“Despite a voluminous and often fervent literature on “income distribution,” the cold fact is that most income is not distributed: It is earned.”Thomas Sowell
Table Of Contents
- You are One of the “Golden Geese” Supporting the Inverted Pyramid (and That’s Okay)
- The Wealth of the Minority Grows Faster – and Receives More Government Support
- The Necessity of the Wealthy Minority to Save
- The Pragmatic Idealist
- Is It Time for a Personal Assessment?
For your own enlightenment, answer the following 3½ questions. (Approximation is okay.)
1. Are you currently saving money on a regular basis?
2. Did you pay income taxes in 2019?
3a. Was your 2019 adjusted gross income greater than $68,400?
3b. Was your 2019 adjusted gross income greater than $97,973
If you’re reading this post, it’s likely you answered “yes” to more than two of the three questions, which means you are a part of a demographic minority in the United States. Whether you know it or not, you have a unique financial standing relative to most of the nation.
For an interesting take on what it means to be part of the financial minority, read on. You probably won’t get this type of commentary from the teleprompter-reading, talking heads in the national media.
In determining your status as part of the financial minority in the United States, there are two key indicators:
1. Are you paying income taxes?
2. Are you saving money?
In ways you may not have considered, these two financial actions are closely linked. This is especially true for those in the financial minority. Let’s look at the significance of income and taxes.
You are One of the “Golden Geese” Supporting the Inverted Pyramid (and That’s Okay)
According to Pew Research, American household incomes have trended up over the last 40 years. And, it’s been just over 10 years since 2009’s Great Recession. The median U.S. income in 2018 was $74,600. This represents a 49% uptick from 1970 when median income stood at $50,200. However, this doesn’t factor in the pandemic (an obvious outlier).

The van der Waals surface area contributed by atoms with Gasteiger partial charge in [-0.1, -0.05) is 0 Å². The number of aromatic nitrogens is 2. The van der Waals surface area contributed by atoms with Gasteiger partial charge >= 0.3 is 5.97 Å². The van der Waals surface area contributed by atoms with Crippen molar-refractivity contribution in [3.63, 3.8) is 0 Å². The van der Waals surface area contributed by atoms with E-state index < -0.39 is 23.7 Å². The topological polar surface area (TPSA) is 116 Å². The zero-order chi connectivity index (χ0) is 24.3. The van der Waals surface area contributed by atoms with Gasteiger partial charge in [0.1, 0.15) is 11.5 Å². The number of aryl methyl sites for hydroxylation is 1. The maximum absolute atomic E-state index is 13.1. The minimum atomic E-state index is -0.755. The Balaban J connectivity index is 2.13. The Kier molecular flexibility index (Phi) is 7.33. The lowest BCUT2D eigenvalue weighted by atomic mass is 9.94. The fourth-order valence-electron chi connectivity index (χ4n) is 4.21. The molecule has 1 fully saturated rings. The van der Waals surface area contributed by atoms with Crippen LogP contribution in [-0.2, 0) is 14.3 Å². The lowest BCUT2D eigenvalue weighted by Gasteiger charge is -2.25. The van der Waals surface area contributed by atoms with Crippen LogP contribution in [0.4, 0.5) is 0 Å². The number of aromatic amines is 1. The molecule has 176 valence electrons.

While household incomes have grown modestly over the past century, household wealth has not. What’s more, the bottom 90% own just over 50% of the real estate in the U.S. This is a cause for concern with wealth inequality when comparing stocks and real estate.
When housing prices increase, wealth inequality shrinks, and the middle-class increases. And yet, if the stock market outperforms housing, this too can widen the wealth inequality gap.
(As a side note, middle-income families rely more on home equity than upper-income families. The latter derives some of its wealth from business equity and financial market assets.)
Mind the Gap
It’s estimated that the top 10% of households own about 90% of the stocks in the United States. Now, keep in mind that there’s a big difference between 10% for someone who’s a millionaire, versus 10% for someone in the middle class.
A millennial under 35 with $1 million is classified as rich. This is slightly over the 99th percentile for household wealth, which stops at $998,000. If you’re older, though, it’s a different story. People aged 35-44 with $1 million are barely scraping the 95th percentile. What’s more, those over the age of 55 are barely reaching the 85th percentile.
Consider inflation and an increasing lifespan, and a million dollars may not go as far as it used to.
And it raises a deeper question, what is rich? When exploring wealth, why is the economic playing field skewed to favor the wealthy?
What’s Rich Anyway?
Defining the term “rich” is an exercise in relativity (it’s often applied to someone who earns or owns more than you). And of course, the U.S. tax system isn’t flat, so Americans are paying more or less tax based on income.